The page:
January 24, 2022

Should decision theory guide the formulation of the principal principle?

Jenann Ismael, philosophy, Columbia
Itzhak Gilboa, economics, Tel Aviv & HEC Paris
Stephen Senn, statistics, consultant
Sherrilyn Roush, philosophy, UCLA

If you know objective probabilities, you should adopt them as your subjective probabilities. The typical 21st-century mathematical statistician (call this mythical creature “Typ”) takes this for granted. If challenged to explain, Typ might point out that the only use for subjective probabilities is to combine them with utilities to make decisions.  Over the course of many such decisions, your average achieved utility will be maximized by using objective probabilities.  If you and your brother both know the objective probabilities, and you offer to bet with him at rates that differ from these objective probabilities, he can make money from you almost surely in the long run.

In 1980, the philosopher David Lewis gave a name to the principle that you should adopt known objective probabilities as subjective probabilities. He called it the principal principle. Lewis’s principle is mentioned in 16 different articles in the Stanford Encyclopedia of Philosophy, and it has been cited 287 times in philosophy journals indexed by JSTOR.  But it has never been cited in statistics journals indexed by JSTOR.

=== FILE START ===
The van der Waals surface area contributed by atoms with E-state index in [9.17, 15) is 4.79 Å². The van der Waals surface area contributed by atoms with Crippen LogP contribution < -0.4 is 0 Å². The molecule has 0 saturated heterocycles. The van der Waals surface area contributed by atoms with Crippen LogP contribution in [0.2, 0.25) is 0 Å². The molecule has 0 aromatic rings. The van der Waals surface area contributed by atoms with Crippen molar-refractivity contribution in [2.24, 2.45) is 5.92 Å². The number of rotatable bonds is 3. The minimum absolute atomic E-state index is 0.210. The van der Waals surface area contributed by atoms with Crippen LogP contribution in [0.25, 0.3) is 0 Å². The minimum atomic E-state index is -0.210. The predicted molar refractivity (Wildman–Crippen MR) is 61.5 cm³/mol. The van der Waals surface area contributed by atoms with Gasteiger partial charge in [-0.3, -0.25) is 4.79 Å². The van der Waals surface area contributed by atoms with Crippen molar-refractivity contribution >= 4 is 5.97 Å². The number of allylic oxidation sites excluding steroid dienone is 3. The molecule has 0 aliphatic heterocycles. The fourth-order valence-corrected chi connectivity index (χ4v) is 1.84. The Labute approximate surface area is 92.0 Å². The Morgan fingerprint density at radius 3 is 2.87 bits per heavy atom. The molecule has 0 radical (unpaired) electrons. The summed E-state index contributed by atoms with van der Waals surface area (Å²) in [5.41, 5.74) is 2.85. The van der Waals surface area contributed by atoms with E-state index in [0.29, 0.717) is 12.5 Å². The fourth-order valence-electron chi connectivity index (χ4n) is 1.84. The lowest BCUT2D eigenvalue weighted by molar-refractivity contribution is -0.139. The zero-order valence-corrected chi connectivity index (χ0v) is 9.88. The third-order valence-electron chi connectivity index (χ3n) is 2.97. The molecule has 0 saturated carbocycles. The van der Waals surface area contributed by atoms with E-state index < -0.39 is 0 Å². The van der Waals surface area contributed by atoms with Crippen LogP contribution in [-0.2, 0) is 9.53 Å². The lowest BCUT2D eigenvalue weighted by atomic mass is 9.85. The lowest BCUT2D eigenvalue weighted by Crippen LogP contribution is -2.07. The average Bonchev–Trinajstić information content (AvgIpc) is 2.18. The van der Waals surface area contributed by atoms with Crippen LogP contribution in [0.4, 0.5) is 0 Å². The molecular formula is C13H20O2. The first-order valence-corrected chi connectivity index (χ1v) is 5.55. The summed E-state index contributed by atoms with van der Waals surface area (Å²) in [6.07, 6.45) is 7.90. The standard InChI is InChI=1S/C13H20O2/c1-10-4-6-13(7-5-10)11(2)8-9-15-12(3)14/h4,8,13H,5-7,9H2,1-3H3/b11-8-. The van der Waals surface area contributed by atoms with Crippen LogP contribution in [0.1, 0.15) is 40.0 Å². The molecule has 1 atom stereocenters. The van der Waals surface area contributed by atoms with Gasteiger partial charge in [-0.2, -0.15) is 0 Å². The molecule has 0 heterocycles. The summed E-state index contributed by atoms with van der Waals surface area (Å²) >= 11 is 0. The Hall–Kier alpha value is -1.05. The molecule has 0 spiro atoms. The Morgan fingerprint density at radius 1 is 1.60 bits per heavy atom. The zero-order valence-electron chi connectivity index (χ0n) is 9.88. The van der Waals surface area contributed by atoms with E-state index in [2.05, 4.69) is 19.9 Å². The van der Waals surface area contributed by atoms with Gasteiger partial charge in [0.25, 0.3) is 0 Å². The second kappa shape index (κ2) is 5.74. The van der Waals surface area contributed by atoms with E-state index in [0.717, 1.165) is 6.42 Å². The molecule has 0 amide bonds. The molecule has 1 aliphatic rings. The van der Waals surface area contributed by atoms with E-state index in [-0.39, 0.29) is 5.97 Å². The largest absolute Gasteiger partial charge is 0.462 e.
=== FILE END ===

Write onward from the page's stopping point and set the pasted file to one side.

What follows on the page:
The exact formulation of Lewis’s principal principle is a topic of continuing discussion.  Lewis revised his initial formulation in his 1980 paper and later replaced it with a new principle.  Other philosophers, including several who have spoken in our seminar, have proposed variations or qualifications.  At first glance, Typ’s reasoning seems relevant to the discussion.  Is it?

Questions for the panel:

  1. Is Typ’s reasoning sound? 
    • If so, and Lewis’s principle derives from principles of decision making, is it fundamental enough to be labelled “principal”?
    • If not, how should we understand the relationship between the principal principle and decision theory?
  2. Can Typ’s reasoning help us choose among formulations of the principal principle?
  3. Can Typ’s reasoning be found in the philosophy literature?  Did Lewis discuss it?
  4. Why don’t statisticians discuss Lewis’s principal principle?


  1. David Lewis (1980), A subjectivist’s guide to objective chance, in his Philosophical Papers 2:83-132
  2. Barry Loewer (2004), David Lewis’s Humean theory of objective chance, Philosophy of Science 71:1115-1125